Amount of Paid Sick Leave Benefit

Full time employees who are normally scheduled to work 40 or more hours per week are entitled to receive up to 80 hours of supplemental paid sick leave. Part-time employees normally scheduled to work fewer than 40 hours per week are entitled to receive supplemental paid sick leave in an amount no greater than the employee’s average number of work hours in a two-week period, calculated over the past six months.

Supplemental paid sick leave must be paid out at the employee’s regular rate of pay, but may be capped at $511 per day, and $5,110 in total per employee.

An employer may not require an employee to use any other form of sick leave or paid or unpaid time off before the employee is permitted to use paid sick leave under the Ordinance.

The supplemental paid sick leave hours are in addition to any paid sick leave otherwise available under California’s paid sick leave law or an employer’s existing paid time off benefits (e.g., PTO, vacation, sick leave) provided before March 16, 2020.  Employers who already provide employees with adequate paid leave benefits may use such benefits as an offset to the Ordinance’s requirements. To the extent an employee has at least 80 hours of paid sick leave benefits accrued as of August 18, 2020, or at least 160 hours of accrued paid sick leave, PTO, and/or vacation combined, the obligation to provide benefits under the Ordinance shall be deemed satisfied. To the extent an employee’s accrual does not satisfy one of these requirements, the employer must furnish supplemental paid sick leave to account for the deficiency.

Documentation

Employers are not permitted to require employees to provide doctors’ notes or other supporting documentation to support a request for leave under the Ordinance, and may only take “reasonable measures” to confirm an employee’s eligibility for supplemental paid sick leave (such as requiring employees to identify the qualifying reason for the leave), consistent with the limitations set forth in the FFCRA and its corresponding regulations and guidance.  Employers are also prohibited from requiring employees to find a replacement as a condition of obtaining leave.

Notice, Recordkeeping Requirements, and Prohibition Against Retaliation

Employers are required to provide written notice to employees of their rights under the Ordinance by posting a notice, either in the workplace or on an intranet or app-based platform, or by distributing the notice via email, in both English and Spanish. Employers must maintain a record of each employee’s name, the hours worked, and pay rate for at least three years.

The Ordinance prohibits discrimination and retaliation against any employee for requesting to use or using supplemental paid sick leave benefits provided by the Ordinance, or for opposing any practice proscribed by the Ordinance, or otherwise enforcing or asserting his or her rights under the Ordinance.

With the growing patchwork of local COVID-19 related paid sick leave ordinances throughout the state of California, large employers may find it increasingly difficult to establish timely, uniform policies for workers. Employers should nevertheless take steps to promptly inform employees of their rights and benefits under such laws.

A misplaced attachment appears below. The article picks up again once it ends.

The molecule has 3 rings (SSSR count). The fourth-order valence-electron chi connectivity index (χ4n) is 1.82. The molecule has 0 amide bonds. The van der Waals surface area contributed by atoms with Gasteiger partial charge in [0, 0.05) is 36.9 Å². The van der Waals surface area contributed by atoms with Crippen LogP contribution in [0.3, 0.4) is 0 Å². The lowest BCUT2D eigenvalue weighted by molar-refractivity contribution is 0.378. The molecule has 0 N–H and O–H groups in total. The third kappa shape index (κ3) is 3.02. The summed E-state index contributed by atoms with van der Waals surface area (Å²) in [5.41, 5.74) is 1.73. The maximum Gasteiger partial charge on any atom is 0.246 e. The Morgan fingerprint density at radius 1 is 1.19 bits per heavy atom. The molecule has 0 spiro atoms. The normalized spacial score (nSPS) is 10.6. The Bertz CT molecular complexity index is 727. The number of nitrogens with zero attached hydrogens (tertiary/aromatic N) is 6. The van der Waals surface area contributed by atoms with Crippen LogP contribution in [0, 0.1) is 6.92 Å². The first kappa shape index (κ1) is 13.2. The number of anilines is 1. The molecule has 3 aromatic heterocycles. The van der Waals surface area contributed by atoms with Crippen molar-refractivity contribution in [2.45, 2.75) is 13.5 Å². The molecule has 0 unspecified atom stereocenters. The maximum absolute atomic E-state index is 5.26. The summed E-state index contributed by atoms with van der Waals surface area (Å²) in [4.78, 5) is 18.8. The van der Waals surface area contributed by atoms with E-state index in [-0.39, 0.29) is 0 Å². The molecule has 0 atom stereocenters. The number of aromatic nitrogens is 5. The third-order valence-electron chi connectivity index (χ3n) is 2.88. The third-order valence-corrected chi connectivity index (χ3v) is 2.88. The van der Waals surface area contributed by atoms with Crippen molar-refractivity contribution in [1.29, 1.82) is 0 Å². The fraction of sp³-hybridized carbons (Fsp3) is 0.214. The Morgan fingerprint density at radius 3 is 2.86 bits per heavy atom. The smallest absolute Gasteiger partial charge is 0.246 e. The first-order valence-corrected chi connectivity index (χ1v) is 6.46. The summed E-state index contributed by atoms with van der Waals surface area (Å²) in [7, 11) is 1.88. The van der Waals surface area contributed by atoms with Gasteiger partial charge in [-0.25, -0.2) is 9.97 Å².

1 Currently, the City of Los Angeles, County of Los Angeles, Long Beach, San Francisco, Oakland, San Jose, County of San Mateo, Sacramento and Santa Rosa have enacted local ordinances. There is also a separate statewide Executive Order granting emergency paid sick leave to food sector workers.

2 The Ordinance is referred to as “An Urgency Ordinance of the Board of Supervisors of the County of Sonoma, State of California, to Establish Supplemental Paid Sick Leave Requirements for Certain Private Employers for COVID-19 Related Reasons.”

Department of Health and Human Services’ LGBTQ+ Discrimination Rule Blocked by Eastern District of New York

Posted in Discrimination, GT Alert, Litigation

On August 17, 2020, the Eastern District of New York granted the Plaintiffs’ request for a stay and a preliminary injunction precluding the U.S. Department of Health and Human Services (HHS) from implementing a recently issued final agency rule that would remove anti-discrimination provisions presently provided under the Affordable Care Act (ACA) for LGBTQ+ patients. (Walker v. Azar, E.D.N.Y., No. 1:20-cv-02834, Order 08/17/20). The Human Rights Campaign challenged the HHS rule on behalf of two transgender women, who sought a nationwide injunction to prevent its implementation. U.S. District Judge Frederic Block granted the request for stay and preliminary injunction the day before the rule was to go into effect.

Click here to read the full GT Alert, “Department of Health and Human Services’ LGBTQ+ Discrimination Rule Blocked by Eastern District of New York.”

California Wildfires Are Heating Up Employer Concerns

Posted in California, California L&E Group, coronavirus, Labor & Employment, OSHA

As employers continue to address the COVID-19 pandemic, they now face a new set of workforce challenges related to extreme weather and wildfires. Both are creating a challenging remote work environment due to: (1) recent evacuations; and (2) heat exposure risks linked to employees now forced to work in their homes with closed windows (and lack of proper air ventilation). Employers should consider preparing themselves for a further reduced workforce caused by such complications. Continue Reading

California Revamps its Reopening Criteria for Businesses and Activities

Posted in California, California L&E Group, coronavirus

On Friday, August 28, 2020, Governor Newsom unveiled the state’s new tiered system for identifying and reducing COVID-19 infection risks in each county. This new “blueprint” is aimed at reducing instances of COVID-19 by imposing revised criteria for both easing and tightening restrictions on the activities of California residents and businesses.